The space agency said that the rover will be equipped with ‘PIXL’ (Planetary Instrument for X-ray Lithochemistry), which is an instrument attached to the end of Perserverence’s two-meter long arm.
When it detects an important sample the tool - about the size of a lunchbox – drill into the ground to collect them and place them on the surface of Mars for collection by a future mission.
While nearly every other Mars mission has included an x-ray machine, PIXL differs from those by its ability to scan rock using a focused beam of radiation.
This can be used to find what chemicals are distributed across its surface and how many there are.
"PIXL's X-ray beam is so narrow that it can pinpoint features as small as a grain of salt. That allows us to very accurately tie chemicals we detect to specific textures in a rock," said Abigail Allwood, PIXL's principal investigator at Nasa’s Jet Propulsion Laboratory in Southern California.
On Earth, warped rocks called stromatolites were made from layers of ancient bacteria; these are examples of fossilised life that the rover will look for.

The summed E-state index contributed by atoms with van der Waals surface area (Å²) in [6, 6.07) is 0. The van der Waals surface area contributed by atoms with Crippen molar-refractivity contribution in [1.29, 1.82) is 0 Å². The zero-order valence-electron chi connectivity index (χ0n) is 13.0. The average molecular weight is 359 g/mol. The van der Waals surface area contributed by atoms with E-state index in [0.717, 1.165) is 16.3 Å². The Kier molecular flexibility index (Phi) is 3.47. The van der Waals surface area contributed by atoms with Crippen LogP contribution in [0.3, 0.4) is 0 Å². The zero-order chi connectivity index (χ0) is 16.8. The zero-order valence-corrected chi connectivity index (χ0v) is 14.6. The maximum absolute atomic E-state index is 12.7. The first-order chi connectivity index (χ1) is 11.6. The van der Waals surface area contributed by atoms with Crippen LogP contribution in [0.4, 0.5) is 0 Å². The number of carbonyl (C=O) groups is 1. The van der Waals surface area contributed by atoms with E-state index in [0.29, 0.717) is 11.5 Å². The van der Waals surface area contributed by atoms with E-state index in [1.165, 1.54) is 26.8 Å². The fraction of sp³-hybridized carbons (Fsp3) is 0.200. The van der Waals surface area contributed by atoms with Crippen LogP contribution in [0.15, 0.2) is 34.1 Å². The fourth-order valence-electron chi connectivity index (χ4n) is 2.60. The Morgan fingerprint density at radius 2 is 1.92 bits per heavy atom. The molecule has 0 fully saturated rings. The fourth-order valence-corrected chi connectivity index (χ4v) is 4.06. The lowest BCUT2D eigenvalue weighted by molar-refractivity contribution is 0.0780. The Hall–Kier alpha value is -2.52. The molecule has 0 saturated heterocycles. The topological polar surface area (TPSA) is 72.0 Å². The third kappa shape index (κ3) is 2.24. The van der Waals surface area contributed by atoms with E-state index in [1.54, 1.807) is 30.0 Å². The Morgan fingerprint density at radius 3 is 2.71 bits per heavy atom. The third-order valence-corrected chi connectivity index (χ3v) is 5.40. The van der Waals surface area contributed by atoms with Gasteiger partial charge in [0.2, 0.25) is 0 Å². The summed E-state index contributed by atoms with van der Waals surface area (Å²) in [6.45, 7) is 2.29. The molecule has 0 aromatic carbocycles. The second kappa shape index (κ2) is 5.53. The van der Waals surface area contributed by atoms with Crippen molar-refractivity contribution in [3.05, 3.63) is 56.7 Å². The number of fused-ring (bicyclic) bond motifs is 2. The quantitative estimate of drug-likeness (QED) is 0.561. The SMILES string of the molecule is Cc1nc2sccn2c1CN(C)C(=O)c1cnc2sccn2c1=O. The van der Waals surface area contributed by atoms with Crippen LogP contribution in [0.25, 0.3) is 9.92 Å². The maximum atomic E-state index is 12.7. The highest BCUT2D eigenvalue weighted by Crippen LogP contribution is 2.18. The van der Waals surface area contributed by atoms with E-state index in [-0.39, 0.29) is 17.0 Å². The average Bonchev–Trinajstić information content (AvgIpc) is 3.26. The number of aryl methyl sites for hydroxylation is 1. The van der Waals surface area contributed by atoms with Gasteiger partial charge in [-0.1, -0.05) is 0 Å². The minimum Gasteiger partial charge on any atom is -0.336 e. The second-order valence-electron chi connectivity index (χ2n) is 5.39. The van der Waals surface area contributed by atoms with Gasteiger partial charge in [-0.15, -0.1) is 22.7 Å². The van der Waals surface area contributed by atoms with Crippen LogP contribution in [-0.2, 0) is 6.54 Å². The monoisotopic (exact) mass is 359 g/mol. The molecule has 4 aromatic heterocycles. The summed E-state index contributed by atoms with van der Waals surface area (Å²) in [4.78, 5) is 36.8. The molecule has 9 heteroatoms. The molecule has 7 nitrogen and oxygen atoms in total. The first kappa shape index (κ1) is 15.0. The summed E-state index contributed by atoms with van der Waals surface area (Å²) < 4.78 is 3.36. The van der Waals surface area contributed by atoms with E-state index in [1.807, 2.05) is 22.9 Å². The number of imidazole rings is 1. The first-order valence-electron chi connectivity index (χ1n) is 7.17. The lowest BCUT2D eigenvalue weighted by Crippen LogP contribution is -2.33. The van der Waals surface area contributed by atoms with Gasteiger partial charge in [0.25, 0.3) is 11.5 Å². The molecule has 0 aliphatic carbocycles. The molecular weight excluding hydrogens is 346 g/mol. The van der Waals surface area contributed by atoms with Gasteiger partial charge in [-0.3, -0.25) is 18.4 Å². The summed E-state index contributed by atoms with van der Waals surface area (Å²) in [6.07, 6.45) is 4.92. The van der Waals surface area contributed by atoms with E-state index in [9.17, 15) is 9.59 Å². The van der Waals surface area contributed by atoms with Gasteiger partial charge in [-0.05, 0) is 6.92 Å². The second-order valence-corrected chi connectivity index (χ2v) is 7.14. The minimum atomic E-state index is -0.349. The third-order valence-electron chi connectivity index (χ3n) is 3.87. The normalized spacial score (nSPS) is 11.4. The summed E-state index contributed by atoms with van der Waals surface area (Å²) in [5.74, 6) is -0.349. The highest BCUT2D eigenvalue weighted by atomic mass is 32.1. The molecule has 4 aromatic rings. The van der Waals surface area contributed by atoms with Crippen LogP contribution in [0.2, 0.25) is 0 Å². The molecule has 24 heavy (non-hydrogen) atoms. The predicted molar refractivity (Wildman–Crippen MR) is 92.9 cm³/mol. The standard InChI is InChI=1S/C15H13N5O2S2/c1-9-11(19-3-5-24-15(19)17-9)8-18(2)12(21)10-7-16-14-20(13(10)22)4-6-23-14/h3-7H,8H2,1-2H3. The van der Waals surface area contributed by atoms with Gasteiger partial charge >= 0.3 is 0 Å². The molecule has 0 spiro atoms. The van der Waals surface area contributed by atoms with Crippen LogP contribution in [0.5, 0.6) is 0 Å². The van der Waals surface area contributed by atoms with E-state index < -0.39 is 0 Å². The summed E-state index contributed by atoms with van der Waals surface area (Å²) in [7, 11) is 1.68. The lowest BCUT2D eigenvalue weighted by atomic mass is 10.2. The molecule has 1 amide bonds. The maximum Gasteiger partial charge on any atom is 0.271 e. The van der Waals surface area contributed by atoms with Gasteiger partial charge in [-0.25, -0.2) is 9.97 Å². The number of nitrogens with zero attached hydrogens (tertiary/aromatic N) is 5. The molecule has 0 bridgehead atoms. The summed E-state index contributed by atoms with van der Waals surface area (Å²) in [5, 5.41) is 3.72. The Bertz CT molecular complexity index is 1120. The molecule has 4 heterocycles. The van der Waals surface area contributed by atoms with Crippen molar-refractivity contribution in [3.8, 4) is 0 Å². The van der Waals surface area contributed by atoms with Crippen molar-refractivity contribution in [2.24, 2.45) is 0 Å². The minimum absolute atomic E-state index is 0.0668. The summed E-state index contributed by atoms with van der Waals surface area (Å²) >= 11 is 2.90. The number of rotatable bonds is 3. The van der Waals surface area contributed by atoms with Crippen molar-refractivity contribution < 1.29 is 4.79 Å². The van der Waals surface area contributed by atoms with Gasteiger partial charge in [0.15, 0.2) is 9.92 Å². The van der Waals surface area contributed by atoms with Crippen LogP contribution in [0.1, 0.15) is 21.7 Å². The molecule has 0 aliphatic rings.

As well as its x-ray, PIXL uses a hexapox – a six-legged device – which connects to its robotic arm and uses artificial intelligence to help aim.
The rover’s arm targets a rock, and then its legs make tiny movements to it can be better scanned. Some of these movements can be as small as 100 microns, or one ten thousandth of a centimetre.
"The hexapod figures out on its own how to point and extend its legs even closer to a rock target," Allwood said. "It's kind of like a little robot who has made itself at home on the end of the rover's arm."
PIXL measures the x-rays in ten-second bursts from a single point on a rock, before tilting and scanning again.
To produce a map the size of a stamp, it needs to repeat this process thousands of times over eight or nine hours.
Moreover, because the tempratures on Mars can change by over 38 degrees Celcius over the day, the metal on Perserverence’s arm can expand and contract by up to 13 millimeters.
As such, the rover will only take measurements once the sun has set.
"PIXL is a night owl," Allwood said. "The temperature is more stable at night, and that also lets us work at a time when there's less activity on the rover."
Join our commenting forum
Join thought-provoking conversations, follow other Independent readers and see their replies